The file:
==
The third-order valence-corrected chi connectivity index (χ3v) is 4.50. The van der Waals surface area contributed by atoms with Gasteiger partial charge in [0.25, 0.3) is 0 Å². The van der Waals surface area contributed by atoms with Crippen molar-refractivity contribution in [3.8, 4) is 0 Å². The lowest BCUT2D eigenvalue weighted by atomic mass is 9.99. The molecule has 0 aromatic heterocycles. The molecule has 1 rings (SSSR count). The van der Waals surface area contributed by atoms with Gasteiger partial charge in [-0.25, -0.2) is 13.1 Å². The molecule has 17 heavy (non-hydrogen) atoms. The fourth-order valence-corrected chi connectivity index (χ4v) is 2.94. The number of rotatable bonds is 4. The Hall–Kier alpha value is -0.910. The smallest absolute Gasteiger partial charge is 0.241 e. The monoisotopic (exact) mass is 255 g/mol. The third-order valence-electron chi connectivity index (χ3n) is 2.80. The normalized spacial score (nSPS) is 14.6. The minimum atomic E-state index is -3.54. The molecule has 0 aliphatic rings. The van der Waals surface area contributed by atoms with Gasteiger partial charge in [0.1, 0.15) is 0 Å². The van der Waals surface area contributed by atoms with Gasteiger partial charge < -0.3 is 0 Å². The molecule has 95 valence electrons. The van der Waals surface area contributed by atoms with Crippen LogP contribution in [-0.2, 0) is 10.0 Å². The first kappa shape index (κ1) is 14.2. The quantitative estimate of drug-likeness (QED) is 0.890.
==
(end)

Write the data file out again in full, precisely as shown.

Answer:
The third-order valence-corrected chi connectivity index (χ3v) is 4.50. The van der Waals surface area contributed by atoms with Gasteiger partial charge in [0.25, 0.3) is 0 Å². The van der Waals surface area contributed by atoms with Crippen molar-refractivity contribution in [3.8, 4) is 0 Å². The lowest BCUT2D eigenvalue weighted by atomic mass is 9.99. The molecule has 0 aromatic heterocycles. The molecule has 1 rings (SSSR count). The van der Waals surface area contributed by atoms with Gasteiger partial charge in [-0.25, -0.2) is 13.1 Å². The molecule has 17 heavy (non-hydrogen) atoms. The fourth-order valence-corrected chi connectivity index (χ4v) is 2.94. The number of rotatable bonds is 4. The Hall–Kier alpha value is -0.910. The smallest absolute Gasteiger partial charge is 0.241 e. The monoisotopic (exact) mass is 255 g/mol. The third-order valence-electron chi connectivity index (χ3n) is 2.80. The normalized spacial score (nSPS) is 14.6. The minimum atomic E-state index is -3.54. The molecule has 0 aliphatic rings. The van der Waals surface area contributed by atoms with Gasteiger partial charge in [0.1, 0.15) is 0 Å². The van der Waals surface area contributed by atoms with Gasteiger partial charge < -0.3 is 0 Å². The molecule has 95 valence electrons. The van der Waals surface area contributed by atoms with Crippen LogP contribution in [-0.2, 0) is 10.0 Å². The first kappa shape index (κ1) is 14.2. The quantitative estimate of drug-likeness (QED) is 0.890.